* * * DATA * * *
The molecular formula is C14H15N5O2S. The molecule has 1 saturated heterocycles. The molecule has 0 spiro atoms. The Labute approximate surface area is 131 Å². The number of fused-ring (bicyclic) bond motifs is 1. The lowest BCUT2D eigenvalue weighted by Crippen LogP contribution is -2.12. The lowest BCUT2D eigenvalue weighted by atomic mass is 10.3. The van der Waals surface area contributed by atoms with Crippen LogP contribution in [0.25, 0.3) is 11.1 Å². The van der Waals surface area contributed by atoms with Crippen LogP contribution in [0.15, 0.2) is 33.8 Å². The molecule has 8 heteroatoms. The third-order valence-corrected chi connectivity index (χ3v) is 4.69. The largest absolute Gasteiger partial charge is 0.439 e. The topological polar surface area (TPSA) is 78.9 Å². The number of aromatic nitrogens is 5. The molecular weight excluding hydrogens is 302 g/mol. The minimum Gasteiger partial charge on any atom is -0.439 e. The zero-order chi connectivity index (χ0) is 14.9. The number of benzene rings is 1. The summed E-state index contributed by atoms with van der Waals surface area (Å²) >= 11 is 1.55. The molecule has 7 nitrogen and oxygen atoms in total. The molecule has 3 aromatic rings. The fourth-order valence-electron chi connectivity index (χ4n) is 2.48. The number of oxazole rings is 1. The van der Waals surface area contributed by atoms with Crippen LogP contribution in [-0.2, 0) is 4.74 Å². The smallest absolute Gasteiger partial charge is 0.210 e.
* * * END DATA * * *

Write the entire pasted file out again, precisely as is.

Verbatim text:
The molecular formula is C14H15N5O2S. The molecule has 1 saturated heterocycles. The molecule has 0 spiro atoms. The Labute approximate surface area is 131 Å². The number of fused-ring (bicyclic) bond motifs is 1. The lowest BCUT2D eigenvalue weighted by Crippen LogP contribution is -2.12. The lowest BCUT2D eigenvalue weighted by atomic mass is 10.3. The van der Waals surface area contributed by atoms with Crippen LogP contribution in [0.25, 0.3) is 11.1 Å². The van der Waals surface area contributed by atoms with Crippen LogP contribution in [0.15, 0.2) is 33.8 Å². The molecule has 8 heteroatoms. The third-order valence-corrected chi connectivity index (χ3v) is 4.69. The largest absolute Gasteiger partial charge is 0.439 e. The topological polar surface area (TPSA) is 78.9 Å². The number of aromatic nitrogens is 5. The molecular weight excluding hydrogens is 302 g/mol. The minimum Gasteiger partial charge on any atom is -0.439 e. The zero-order chi connectivity index (χ0) is 14.9. The number of benzene rings is 1. The summed E-state index contributed by atoms with van der Waals surface area (Å²) >= 11 is 1.55. The molecule has 7 nitrogen and oxygen atoms in total. The molecule has 3 aromatic rings. The fourth-order valence-electron chi connectivity index (χ4n) is 2.48. The number of oxazole rings is 1. The van der Waals surface area contributed by atoms with Crippen LogP contribution in [-0.2, 0) is 4.74 Å². The smallest absolute Gasteiger partial charge is 0.210 e.